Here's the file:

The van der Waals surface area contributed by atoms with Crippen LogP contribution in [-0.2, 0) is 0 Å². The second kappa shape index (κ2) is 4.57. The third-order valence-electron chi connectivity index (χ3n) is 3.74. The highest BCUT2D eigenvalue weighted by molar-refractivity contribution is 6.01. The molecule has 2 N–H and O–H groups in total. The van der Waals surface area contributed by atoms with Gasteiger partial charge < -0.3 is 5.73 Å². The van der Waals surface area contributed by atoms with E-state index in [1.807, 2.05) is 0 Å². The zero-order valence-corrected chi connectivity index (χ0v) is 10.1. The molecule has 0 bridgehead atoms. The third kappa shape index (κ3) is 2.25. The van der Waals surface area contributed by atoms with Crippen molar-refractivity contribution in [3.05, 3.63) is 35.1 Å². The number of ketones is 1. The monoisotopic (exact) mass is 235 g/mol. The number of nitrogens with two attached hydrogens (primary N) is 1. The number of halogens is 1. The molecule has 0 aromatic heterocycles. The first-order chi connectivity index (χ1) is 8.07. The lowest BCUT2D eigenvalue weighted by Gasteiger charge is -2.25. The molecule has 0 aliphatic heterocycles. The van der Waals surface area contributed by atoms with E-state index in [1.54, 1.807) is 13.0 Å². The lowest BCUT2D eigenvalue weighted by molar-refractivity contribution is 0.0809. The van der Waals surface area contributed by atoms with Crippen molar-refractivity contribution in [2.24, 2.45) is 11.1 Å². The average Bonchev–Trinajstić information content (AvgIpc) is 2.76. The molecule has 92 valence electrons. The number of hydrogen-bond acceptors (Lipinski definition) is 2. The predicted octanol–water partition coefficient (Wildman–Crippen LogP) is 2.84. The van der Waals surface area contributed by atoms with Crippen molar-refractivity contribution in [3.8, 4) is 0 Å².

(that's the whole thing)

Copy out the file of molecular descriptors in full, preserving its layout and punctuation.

The van der Waals surface area contributed by atoms with Crippen LogP contribution in [-0.2, 0) is 0 Å². The second kappa shape index (κ2) is 4.57. The third-order valence-electron chi connectivity index (χ3n) is 3.74. The highest BCUT2D eigenvalue weighted by molar-refractivity contribution is 6.01. The molecule has 2 N–H and O–H groups in total. The van der Waals surface area contributed by atoms with Gasteiger partial charge < -0.3 is 5.73 Å². The van der Waals surface area contributed by atoms with E-state index in [1.807, 2.05) is 0 Å². The zero-order valence-corrected chi connectivity index (χ0v) is 10.1. The molecule has 0 bridgehead atoms. The third kappa shape index (κ3) is 2.25. The van der Waals surface area contributed by atoms with Crippen molar-refractivity contribution in [3.05, 3.63) is 35.1 Å². The number of ketones is 1. The monoisotopic (exact) mass is 235 g/mol. The number of nitrogens with two attached hydrogens (primary N) is 1. The number of halogens is 1. The molecule has 0 aromatic heterocycles. The first-order chi connectivity index (χ1) is 8.07. The lowest BCUT2D eigenvalue weighted by Gasteiger charge is -2.25. The molecule has 0 aliphatic heterocycles. The van der Waals surface area contributed by atoms with E-state index in [1.54, 1.807) is 13.0 Å². The lowest BCUT2D eigenvalue weighted by molar-refractivity contribution is 0.0809. The van der Waals surface area contributed by atoms with Crippen molar-refractivity contribution in [2.24, 2.45) is 11.1 Å². The average Bonchev–Trinajstić information content (AvgIpc) is 2.76. The molecule has 92 valence electrons. The number of hydrogen-bond acceptors (Lipinski definition) is 2. The predicted octanol–water partition coefficient (Wildman–Crippen LogP) is 2.84. The van der Waals surface area contributed by atoms with Crippen molar-refractivity contribution in [3.8, 4) is 0 Å².